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Drug Resist Updat. 2002 Dec;5(6):219-23.

HIV mutagenesis and the evolution of antiretroviral drug resistance.

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Department of Molecular Virology, Immunology, and Medical Genetics, Center for Retrovirus Research, Ohio State University Medical Center, 2078 Graves Hall, 333 West 10th Avenue, Columbus 43210, USA.


The development of antiretroviral drug resistance is a major threat to the effective treatment of human immunodeficiency virus type 1 (HIV-1) infection. Drug treatment failure is associated with accumulation of drug resistance mutations and the evolution of drug resistance. Studies from microbial systems provide evidence for a correlation between drug resistance development and increased pathogen mutation rates. Recent studies with HIV-1 have shown that drugs targeted against reverse transcriptase (RT) as well as drug-resistant RT can increase HIV-1 mutation frequencies. Furthermore, combinations of drug and drug-resistant RT have been found to increase virus mutation frequencies in a multiplicative manner. The correlation of increased HIV-1 mutation rates with the evolution of antiretroviral drug resistance indicates that drug failure could increase the likelihood of further resistance evolving from subsequent drug regimens.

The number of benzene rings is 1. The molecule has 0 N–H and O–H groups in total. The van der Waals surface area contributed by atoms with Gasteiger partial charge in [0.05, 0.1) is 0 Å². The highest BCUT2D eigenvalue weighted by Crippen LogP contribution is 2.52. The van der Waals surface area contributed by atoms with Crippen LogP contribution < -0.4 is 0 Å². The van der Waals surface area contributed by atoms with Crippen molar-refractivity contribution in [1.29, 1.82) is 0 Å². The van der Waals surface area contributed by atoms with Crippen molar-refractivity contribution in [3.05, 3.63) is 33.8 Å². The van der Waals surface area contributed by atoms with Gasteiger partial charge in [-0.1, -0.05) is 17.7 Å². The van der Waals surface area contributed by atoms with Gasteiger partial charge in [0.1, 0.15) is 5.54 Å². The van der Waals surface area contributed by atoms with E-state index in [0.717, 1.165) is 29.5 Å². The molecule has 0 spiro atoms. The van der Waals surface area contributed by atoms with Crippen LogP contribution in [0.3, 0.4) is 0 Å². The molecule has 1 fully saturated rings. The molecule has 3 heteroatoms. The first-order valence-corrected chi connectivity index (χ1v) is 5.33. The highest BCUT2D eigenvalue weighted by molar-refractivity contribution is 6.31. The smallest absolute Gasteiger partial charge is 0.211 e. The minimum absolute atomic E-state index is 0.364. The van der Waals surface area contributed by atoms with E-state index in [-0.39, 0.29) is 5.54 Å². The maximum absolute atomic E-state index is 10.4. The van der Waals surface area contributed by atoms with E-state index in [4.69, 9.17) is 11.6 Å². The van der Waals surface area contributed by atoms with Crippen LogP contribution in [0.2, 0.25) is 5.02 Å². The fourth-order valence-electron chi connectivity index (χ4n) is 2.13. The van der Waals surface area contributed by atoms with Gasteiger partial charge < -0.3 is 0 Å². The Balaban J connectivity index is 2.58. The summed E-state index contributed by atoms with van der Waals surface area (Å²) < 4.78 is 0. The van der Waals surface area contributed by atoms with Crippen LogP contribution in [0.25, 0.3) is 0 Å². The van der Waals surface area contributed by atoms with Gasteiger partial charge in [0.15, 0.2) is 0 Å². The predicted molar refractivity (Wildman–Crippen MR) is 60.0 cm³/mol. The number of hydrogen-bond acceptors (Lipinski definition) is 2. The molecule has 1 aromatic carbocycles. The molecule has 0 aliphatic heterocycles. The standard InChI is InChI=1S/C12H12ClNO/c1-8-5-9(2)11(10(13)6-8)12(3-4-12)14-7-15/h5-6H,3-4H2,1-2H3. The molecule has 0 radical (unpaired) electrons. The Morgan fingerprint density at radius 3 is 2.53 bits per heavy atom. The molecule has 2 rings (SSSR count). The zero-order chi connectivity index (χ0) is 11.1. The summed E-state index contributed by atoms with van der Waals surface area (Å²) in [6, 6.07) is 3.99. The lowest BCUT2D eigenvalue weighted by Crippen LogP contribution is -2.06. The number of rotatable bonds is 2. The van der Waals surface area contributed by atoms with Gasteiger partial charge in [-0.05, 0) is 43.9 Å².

[Indexed for MEDLINE]

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